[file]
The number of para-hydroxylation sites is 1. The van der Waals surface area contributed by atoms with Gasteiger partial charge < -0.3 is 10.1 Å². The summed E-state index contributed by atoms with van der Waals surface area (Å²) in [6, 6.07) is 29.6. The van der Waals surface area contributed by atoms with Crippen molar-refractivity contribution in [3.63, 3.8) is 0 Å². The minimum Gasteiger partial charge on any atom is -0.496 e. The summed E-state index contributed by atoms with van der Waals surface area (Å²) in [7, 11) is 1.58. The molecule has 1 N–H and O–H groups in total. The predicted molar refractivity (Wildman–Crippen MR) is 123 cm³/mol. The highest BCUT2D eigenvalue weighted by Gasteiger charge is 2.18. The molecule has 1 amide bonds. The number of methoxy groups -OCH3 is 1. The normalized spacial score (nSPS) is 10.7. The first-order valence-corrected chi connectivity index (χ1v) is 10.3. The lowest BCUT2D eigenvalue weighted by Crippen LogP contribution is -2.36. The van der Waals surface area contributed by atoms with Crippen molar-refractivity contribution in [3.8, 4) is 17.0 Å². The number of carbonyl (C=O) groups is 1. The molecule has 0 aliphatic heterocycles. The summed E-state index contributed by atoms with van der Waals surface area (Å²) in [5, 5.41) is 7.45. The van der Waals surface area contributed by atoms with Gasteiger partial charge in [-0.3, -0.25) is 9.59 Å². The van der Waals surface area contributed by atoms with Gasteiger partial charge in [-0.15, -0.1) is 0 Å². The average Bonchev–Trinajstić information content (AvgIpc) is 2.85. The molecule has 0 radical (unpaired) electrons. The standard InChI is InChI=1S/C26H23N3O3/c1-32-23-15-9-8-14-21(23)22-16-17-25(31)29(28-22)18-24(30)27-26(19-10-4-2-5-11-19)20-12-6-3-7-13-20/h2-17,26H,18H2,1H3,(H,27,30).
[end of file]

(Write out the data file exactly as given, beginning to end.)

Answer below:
The number of para-hydroxylation sites is 1. The van der Waals surface area contributed by atoms with Gasteiger partial charge < -0.3 is 10.1 Å². The summed E-state index contributed by atoms with van der Waals surface area (Å²) in [6, 6.07) is 29.6. The van der Waals surface area contributed by atoms with Crippen molar-refractivity contribution in [3.63, 3.8) is 0 Å². The minimum Gasteiger partial charge on any atom is -0.496 e. The summed E-state index contributed by atoms with van der Waals surface area (Å²) in [7, 11) is 1.58. The molecule has 1 N–H and O–H groups in total. The predicted molar refractivity (Wildman–Crippen MR) is 123 cm³/mol. The highest BCUT2D eigenvalue weighted by Gasteiger charge is 2.18. The molecule has 1 amide bonds. The number of methoxy groups -OCH3 is 1. The normalized spacial score (nSPS) is 10.7. The first-order valence-corrected chi connectivity index (χ1v) is 10.3. The lowest BCUT2D eigenvalue weighted by Crippen LogP contribution is -2.36. The van der Waals surface area contributed by atoms with Crippen molar-refractivity contribution in [3.8, 4) is 17.0 Å². The number of carbonyl (C=O) groups is 1. The molecule has 0 aliphatic heterocycles. The summed E-state index contributed by atoms with van der Waals surface area (Å²) in [5, 5.41) is 7.45. The van der Waals surface area contributed by atoms with Gasteiger partial charge in [-0.3, -0.25) is 9.59 Å². The van der Waals surface area contributed by atoms with Gasteiger partial charge in [-0.15, -0.1) is 0 Å². The average Bonchev–Trinajstić information content (AvgIpc) is 2.85. The molecule has 0 radical (unpaired) electrons. The standard InChI is InChI=1S/C26H23N3O3/c1-32-23-15-9-8-14-21(23)22-16-17-25(31)29(28-22)18-24(30)27-26(19-10-4-2-5-11-19)20-12-6-3-7-13-20/h2-17,26H,18H2,1H3,(H,27,30).